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#8836
efr215
Participant

Firstly you’ll all have to excuse my ignorance but am I right in guessing that this “Y” type engine has the added complication of a one-piece head and cylinder block?

I suppose the two most important components are the crankcase and the barrels so in extremis everything else is sacrificial.

While we know that the pistons are solid in their bores are there any studs adding to the problem?

Heating an assembly is a popular and fairly simple method for loosening parts and can be successful even if it was not in this case. There is a practical upper temperature limit, it would generally not be safe to raise the temperature by much more than 250°C above ambient. The biggest “BUT” with a heating cycle is that while everything expands the things that are expanding the most are the pistons and they are expanding at a rate just about twice as fast as the iron barrels. Now while heating may well loosen things up the differential expansion is really working against us by crushing things together rather than opening things up. At a temperature of 270° (20°+250°) the piston wants to be 0.4mm (0.016”) bigger than the bore and anything ‘crusty’— corrosion, carbon, what-have-you, will tend to get crushed into the softer aluminium. While this might have the desired loosening effect it will also tend to turn the piston into an effective lap and thus more or less unfit for further use.

So how about going the other way and making things shrink? One thing that has not been suggested so far is Liquid Nitrogen. It may sound horrifically Frankensteinian but given sensible precautions it would be worth a try, it might give you frostbite but at least it’ll not poison you, dissolve you or for that matter the engine too! Liquid Nitrogen boils at -196°C, if the whole thing can be cooled that far the piston(s) will shrink by about 0.15mm (0.006”) more than the cast iron. Now that should loosen things up a bit! It would of course be wise not to just dunk the thing but to take the temperature down slowly to avoid stressing the thing too much, things get brittle as they get colder and cracks would just about put the tin lid on matters not to mention the safety aspects! To save on Nitrogen a liberal quantity of ‘cardice’ to cool the thing first would save a lot of gas.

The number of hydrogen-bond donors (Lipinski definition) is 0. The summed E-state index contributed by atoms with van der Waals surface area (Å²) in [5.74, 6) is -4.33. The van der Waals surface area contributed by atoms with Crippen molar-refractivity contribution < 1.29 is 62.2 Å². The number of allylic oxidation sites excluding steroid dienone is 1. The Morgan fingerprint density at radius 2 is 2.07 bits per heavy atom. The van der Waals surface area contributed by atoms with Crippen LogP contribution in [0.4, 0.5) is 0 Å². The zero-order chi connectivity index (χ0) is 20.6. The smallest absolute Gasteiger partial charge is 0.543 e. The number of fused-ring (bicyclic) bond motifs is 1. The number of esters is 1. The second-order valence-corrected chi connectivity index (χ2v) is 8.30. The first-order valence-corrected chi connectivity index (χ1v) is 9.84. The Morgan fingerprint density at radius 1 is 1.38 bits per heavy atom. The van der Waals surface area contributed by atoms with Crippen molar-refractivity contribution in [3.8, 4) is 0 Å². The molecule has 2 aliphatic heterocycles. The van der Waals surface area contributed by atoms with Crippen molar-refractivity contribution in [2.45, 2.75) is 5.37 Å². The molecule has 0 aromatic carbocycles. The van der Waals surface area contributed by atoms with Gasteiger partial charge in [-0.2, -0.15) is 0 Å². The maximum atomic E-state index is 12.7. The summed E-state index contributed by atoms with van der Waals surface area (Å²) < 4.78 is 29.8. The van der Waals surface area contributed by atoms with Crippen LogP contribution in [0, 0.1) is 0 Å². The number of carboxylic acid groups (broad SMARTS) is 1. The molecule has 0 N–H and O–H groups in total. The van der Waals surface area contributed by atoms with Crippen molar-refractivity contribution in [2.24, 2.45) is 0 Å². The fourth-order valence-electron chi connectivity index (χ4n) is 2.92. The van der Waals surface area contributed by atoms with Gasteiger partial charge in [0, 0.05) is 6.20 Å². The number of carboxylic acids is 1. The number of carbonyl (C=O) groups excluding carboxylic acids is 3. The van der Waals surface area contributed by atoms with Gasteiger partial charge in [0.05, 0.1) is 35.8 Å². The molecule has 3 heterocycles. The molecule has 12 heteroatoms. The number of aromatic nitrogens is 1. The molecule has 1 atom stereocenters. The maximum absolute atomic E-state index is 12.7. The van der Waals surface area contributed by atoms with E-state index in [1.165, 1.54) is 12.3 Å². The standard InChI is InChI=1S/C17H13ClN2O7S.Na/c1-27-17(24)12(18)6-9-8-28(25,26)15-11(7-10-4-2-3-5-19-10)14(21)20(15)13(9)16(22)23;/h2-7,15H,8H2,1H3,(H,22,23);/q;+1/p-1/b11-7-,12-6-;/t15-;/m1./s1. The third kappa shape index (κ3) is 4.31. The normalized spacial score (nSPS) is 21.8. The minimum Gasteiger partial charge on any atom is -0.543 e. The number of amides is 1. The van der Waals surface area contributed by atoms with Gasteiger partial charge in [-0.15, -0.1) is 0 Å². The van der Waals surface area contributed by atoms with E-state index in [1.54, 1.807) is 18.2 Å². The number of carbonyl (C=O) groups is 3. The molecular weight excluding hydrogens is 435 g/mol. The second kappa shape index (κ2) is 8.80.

While the engine is cold there might be an advantage to introduce into the barrels a mixture of a volatile and a very light oil which, with a bit of luck, will creep by capilary action down the sides of the pistons.

Time to befriend the local University or someone else with a SEM – EDX scanning electron microscope!

On the subject of the other materials suggested:
Aluminium and its alloys are prey to all alkalis; Caustic Soda will quite vigorously attack aluminium but will not harm iron or steel.
Aluminium will not be seriously affected by Phosphoric Acid but it does convert rust to an Iron Phosphate. The down side is that the conversion tends to expand the volume, quite the opposite to what is wanted!
Acetic Acid will have little effect on either metal.
The “active” ingredient in most cola is Acetic Acid, good for cleaning brass but not much else.